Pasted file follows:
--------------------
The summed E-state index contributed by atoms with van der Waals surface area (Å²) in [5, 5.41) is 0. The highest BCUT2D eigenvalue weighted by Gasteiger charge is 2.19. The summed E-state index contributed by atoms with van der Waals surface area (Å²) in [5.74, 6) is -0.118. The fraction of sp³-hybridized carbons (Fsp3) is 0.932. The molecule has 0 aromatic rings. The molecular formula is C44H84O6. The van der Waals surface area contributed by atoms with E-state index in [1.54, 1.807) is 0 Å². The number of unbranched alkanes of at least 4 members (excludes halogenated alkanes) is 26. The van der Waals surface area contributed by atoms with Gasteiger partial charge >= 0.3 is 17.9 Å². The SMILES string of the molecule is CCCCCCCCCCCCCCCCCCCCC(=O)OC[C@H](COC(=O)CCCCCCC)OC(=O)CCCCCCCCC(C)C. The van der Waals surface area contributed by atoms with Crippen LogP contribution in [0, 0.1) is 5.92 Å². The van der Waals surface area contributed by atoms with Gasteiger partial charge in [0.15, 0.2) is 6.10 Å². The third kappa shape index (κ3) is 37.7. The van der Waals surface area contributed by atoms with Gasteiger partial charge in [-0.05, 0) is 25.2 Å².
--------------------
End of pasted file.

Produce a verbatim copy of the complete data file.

The summed E-state index contributed by atoms with van der Waals surface area (Å²) in [5, 5.41) is 0. The highest BCUT2D eigenvalue weighted by Gasteiger charge is 2.19. The summed E-state index contributed by atoms with van der Waals surface area (Å²) in [5.74, 6) is -0.118. The fraction of sp³-hybridized carbons (Fsp3) is 0.932. The molecule has 0 aromatic rings. The molecular formula is C44H84O6. The van der Waals surface area contributed by atoms with E-state index in [1.54, 1.807) is 0 Å². The number of unbranched alkanes of at least 4 members (excludes halogenated alkanes) is 26. The van der Waals surface area contributed by atoms with Gasteiger partial charge >= 0.3 is 17.9 Å². The SMILES string of the molecule is CCCCCCCCCCCCCCCCCCCCC(=O)OC[C@H](COC(=O)CCCCCCC)OC(=O)CCCCCCCCC(C)C. The van der Waals surface area contributed by atoms with Crippen LogP contribution in [0, 0.1) is 5.92 Å². The van der Waals surface area contributed by atoms with Gasteiger partial charge in [0.15, 0.2) is 6.10 Å². The third kappa shape index (κ3) is 37.7. The van der Waals surface area contributed by atoms with Gasteiger partial charge in [-0.05, 0) is 25.2 Å².